- I haven’t seen the concept of different manual and automation teams working but given the limited availability of required skill set this model is the only choice in certain cases. But even with this model both the team should work more closely to get the automation priorities right and manual team should use the feedback from automation results in manual verifications. A testeer who has understanding of business can definitely test extensively and write better automation tests.
- Testing team should work with Product team to understand the business goals and be more flexible in their manual testing to incorporate the business aspect.
- The projects where testing teams work closely with development team are more successful as the feedback loop for any defect/ bug is shorter. Even for offshore models the development and testing team for a given module should work next to each other.
- There is no way the performance is proportional to the number of bugs found, seriously? This is the biggest myth of testing world. The job of QA is to uncover issues in a software but higher the number of bugs higher is the cost. QA should discuss the edge cases with developers before building the functionality or raise the risky area ahead of time to the product managers so that the bugs can be avoided as early as possible.
The above points are very much useful and applicable to agile projects as well. Given agile testers are not born they are the same testers who have worked in the waterfall model at some point of there life as a tester like me.
Estimation and testing
After more than a decade since Agile Manifesto was published there is a wide spread adoption of agile practices in software industry. Although it had been more prevalent in small and start up companies but in last 2-3 years even banks and big companies have been learning the agile ways. With this increase in agile popularity there is a surge in failures attributed to agile methodology. As part of a research it was established that how unsuccessful Agile has proven to be, the key points from the report are available here. But there are reason for these failures, a great article "How To Fail With Agile:" explains possible causes behind these failures and how teams can avoid these pit falls.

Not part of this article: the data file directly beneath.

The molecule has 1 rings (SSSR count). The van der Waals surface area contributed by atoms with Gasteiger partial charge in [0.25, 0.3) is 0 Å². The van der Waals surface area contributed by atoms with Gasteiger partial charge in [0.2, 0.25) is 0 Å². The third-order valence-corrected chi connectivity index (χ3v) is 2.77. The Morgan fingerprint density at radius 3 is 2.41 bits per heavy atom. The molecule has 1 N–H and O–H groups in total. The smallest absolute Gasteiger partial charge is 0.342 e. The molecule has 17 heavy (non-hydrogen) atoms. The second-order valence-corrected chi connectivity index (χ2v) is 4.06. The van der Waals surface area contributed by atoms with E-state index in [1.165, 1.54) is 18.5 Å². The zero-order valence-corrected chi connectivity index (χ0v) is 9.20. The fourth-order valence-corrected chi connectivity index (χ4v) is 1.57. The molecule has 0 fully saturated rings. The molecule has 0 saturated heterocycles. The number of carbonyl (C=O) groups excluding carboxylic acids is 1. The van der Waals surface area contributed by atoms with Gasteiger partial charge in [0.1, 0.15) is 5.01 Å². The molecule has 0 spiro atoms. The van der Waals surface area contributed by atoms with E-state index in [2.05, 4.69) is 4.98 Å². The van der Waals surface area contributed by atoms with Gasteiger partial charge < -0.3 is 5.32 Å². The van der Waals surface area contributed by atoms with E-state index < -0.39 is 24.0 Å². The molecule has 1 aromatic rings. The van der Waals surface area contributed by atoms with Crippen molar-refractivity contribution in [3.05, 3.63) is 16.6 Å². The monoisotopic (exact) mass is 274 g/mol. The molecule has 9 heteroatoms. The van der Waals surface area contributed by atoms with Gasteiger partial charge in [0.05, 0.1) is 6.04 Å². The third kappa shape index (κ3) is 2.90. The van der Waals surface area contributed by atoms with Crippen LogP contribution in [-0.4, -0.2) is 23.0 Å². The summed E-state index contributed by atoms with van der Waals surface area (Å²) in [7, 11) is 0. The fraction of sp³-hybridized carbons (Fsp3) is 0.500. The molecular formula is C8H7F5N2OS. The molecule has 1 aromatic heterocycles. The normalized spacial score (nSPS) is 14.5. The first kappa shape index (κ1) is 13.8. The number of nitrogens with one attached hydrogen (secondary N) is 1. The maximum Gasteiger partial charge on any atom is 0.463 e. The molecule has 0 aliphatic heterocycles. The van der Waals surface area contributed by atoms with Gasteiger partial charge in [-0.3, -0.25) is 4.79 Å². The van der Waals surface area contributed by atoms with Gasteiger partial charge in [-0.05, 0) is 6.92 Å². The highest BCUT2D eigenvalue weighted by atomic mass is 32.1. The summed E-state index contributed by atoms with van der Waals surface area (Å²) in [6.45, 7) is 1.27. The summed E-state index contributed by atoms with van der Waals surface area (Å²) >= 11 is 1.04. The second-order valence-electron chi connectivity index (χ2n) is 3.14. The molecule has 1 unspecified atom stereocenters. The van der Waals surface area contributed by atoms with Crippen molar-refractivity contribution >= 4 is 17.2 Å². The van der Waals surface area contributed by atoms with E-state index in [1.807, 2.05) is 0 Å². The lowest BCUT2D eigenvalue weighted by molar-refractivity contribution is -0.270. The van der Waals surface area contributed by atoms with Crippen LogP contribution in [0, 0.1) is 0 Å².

Being a QA on various agile teams I have observed that even for successful agile projects, teams find it difficult to extend agile practices to the test/QA teams. These teams usually have their dev teams following agile but their QA team will still be in waterfall. The reason being, QAs are not able to catch up with the dev team and are lagging behind to cover up with automation and manual testing.
One of the important reasons for this gap is the way teams do estimation. All agile teams follow story or feature estimation as part of their planning process. There are varied number of ways that one can do estimation which can represent either complexity or time. In scrum methodology estimation activity is called planning poker and usually the stories are estimated in fibonacci numbers series : 1, 2, 4, 8…. or they could be S, M, L, XL sizes. During iteration planning meetings (IPM) developers throw these numbers for a given story to get estimation.